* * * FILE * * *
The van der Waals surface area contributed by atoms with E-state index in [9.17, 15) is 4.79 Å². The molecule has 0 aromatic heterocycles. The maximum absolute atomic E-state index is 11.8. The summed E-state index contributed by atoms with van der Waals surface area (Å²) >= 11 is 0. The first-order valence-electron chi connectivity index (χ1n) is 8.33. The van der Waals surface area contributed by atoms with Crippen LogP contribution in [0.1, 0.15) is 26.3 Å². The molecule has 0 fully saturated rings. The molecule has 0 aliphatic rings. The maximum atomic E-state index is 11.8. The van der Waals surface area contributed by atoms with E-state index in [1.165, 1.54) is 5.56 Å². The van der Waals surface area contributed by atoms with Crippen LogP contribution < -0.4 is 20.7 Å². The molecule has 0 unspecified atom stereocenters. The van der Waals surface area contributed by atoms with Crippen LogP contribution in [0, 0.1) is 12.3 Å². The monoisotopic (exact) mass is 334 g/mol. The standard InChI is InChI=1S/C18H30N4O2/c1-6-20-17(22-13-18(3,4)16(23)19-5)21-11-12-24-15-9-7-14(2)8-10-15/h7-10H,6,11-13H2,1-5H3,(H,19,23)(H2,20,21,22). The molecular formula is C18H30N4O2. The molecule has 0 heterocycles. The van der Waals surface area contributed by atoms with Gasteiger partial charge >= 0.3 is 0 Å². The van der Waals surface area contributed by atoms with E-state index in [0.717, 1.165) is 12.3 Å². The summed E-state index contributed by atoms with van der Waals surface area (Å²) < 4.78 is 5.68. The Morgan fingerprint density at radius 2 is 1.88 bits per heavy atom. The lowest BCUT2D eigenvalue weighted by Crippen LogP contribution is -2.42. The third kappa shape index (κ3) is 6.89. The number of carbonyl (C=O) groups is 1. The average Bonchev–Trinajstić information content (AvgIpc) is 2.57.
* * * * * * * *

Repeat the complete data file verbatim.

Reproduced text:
The van der Waals surface area contributed by atoms with E-state index in [9.17, 15) is 4.79 Å². The molecule has 0 aromatic heterocycles. The maximum absolute atomic E-state index is 11.8. The summed E-state index contributed by atoms with van der Waals surface area (Å²) >= 11 is 0. The first-order valence-electron chi connectivity index (χ1n) is 8.33. The van der Waals surface area contributed by atoms with Crippen LogP contribution in [0.1, 0.15) is 26.3 Å². The molecule has 0 fully saturated rings. The molecule has 0 aliphatic rings. The maximum atomic E-state index is 11.8. The van der Waals surface area contributed by atoms with E-state index in [1.165, 1.54) is 5.56 Å². The van der Waals surface area contributed by atoms with Crippen LogP contribution < -0.4 is 20.7 Å². The molecule has 0 unspecified atom stereocenters. The van der Waals surface area contributed by atoms with Crippen LogP contribution in [0, 0.1) is 12.3 Å². The monoisotopic (exact) mass is 334 g/mol. The standard InChI is InChI=1S/C18H30N4O2/c1-6-20-17(22-13-18(3,4)16(23)19-5)21-11-12-24-15-9-7-14(2)8-10-15/h7-10H,6,11-13H2,1-5H3,(H,19,23)(H2,20,21,22). The molecular formula is C18H30N4O2. The molecule has 0 heterocycles. The van der Waals surface area contributed by atoms with Gasteiger partial charge >= 0.3 is 0 Å². The van der Waals surface area contributed by atoms with E-state index in [0.717, 1.165) is 12.3 Å². The summed E-state index contributed by atoms with van der Waals surface area (Å²) < 4.78 is 5.68. The Morgan fingerprint density at radius 2 is 1.88 bits per heavy atom. The lowest BCUT2D eigenvalue weighted by Crippen LogP contribution is -2.42. The third kappa shape index (κ3) is 6.89. The number of carbonyl (C=O) groups is 1. The average Bonchev–Trinajstić information content (AvgIpc) is 2.57.